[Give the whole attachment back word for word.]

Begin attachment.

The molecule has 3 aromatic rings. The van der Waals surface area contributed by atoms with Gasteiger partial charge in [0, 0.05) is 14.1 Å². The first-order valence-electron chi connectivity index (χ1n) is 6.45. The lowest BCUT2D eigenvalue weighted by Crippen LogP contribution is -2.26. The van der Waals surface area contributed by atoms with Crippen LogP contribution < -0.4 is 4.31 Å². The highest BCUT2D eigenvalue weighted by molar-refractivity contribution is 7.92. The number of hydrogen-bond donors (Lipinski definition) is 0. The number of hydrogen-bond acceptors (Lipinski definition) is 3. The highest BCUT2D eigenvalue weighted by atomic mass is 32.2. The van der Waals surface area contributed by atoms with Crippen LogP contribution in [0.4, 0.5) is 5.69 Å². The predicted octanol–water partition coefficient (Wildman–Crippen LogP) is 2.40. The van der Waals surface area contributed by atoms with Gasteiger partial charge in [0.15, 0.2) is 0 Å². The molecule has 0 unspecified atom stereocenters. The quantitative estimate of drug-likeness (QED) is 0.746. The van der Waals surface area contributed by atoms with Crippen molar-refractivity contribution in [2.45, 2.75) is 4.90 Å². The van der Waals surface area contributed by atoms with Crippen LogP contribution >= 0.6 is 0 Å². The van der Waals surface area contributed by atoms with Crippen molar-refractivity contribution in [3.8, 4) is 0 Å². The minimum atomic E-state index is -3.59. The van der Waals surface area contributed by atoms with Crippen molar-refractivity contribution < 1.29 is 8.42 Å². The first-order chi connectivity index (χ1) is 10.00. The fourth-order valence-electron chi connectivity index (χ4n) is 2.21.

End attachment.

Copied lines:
The molecule has 3 aromatic rings. The van der Waals surface area contributed by atoms with Gasteiger partial charge in [0, 0.05) is 14.1 Å². The first-order valence-electron chi connectivity index (χ1n) is 6.45. The lowest BCUT2D eigenvalue weighted by Crippen LogP contribution is -2.26. The van der Waals surface area contributed by atoms with Crippen LogP contribution < -0.4 is 4.31 Å². The highest BCUT2D eigenvalue weighted by molar-refractivity contribution is 7.92. The number of hydrogen-bond donors (Lipinski definition) is 0. The number of hydrogen-bond acceptors (Lipinski definition) is 3. The highest BCUT2D eigenvalue weighted by atomic mass is 32.2. The van der Waals surface area contributed by atoms with Crippen LogP contribution in [0.4, 0.5) is 5.69 Å². The predicted octanol–water partition coefficient (Wildman–Crippen LogP) is 2.40. The van der Waals surface area contributed by atoms with Gasteiger partial charge in [0.15, 0.2) is 0 Å². The molecule has 0 unspecified atom stereocenters. The quantitative estimate of drug-likeness (QED) is 0.746. The van der Waals surface area contributed by atoms with Crippen molar-refractivity contribution in [2.45, 2.75) is 4.90 Å². The van der Waals surface area contributed by atoms with Crippen LogP contribution >= 0.6 is 0 Å². The van der Waals surface area contributed by atoms with Crippen molar-refractivity contribution in [3.8, 4) is 0 Å². The minimum atomic E-state index is -3.59. The van der Waals surface area contributed by atoms with Crippen molar-refractivity contribution < 1.29 is 8.42 Å². The first-order chi connectivity index (χ1) is 10.00. The fourth-order valence-electron chi connectivity index (χ4n) is 2.21.